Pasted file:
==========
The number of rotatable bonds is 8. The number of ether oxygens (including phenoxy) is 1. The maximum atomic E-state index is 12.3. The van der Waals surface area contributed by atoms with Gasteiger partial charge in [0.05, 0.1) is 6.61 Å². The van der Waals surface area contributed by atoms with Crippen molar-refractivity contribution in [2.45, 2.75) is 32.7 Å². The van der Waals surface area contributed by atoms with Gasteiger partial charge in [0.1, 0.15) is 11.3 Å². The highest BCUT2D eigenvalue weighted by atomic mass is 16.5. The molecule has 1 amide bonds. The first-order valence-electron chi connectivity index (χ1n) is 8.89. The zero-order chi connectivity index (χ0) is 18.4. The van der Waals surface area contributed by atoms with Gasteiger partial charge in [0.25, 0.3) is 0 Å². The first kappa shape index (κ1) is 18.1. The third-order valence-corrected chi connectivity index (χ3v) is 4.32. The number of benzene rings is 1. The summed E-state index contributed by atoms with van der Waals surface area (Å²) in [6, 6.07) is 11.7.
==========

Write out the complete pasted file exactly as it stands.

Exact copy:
The number of rotatable bonds is 8. The number of ether oxygens (including phenoxy) is 1. The maximum atomic E-state index is 12.3. The van der Waals surface area contributed by atoms with Gasteiger partial charge in [0.05, 0.1) is 6.61 Å². The van der Waals surface area contributed by atoms with Crippen molar-refractivity contribution in [2.45, 2.75) is 32.7 Å². The van der Waals surface area contributed by atoms with Gasteiger partial charge in [0.1, 0.15) is 11.3 Å². The highest BCUT2D eigenvalue weighted by atomic mass is 16.5. The molecule has 1 amide bonds. The first-order valence-electron chi connectivity index (χ1n) is 8.89. The zero-order chi connectivity index (χ0) is 18.4. The van der Waals surface area contributed by atoms with Gasteiger partial charge in [0.25, 0.3) is 0 Å². The first kappa shape index (κ1) is 18.1. The third-order valence-corrected chi connectivity index (χ3v) is 4.32. The number of benzene rings is 1. The summed E-state index contributed by atoms with van der Waals surface area (Å²) in [6, 6.07) is 11.7.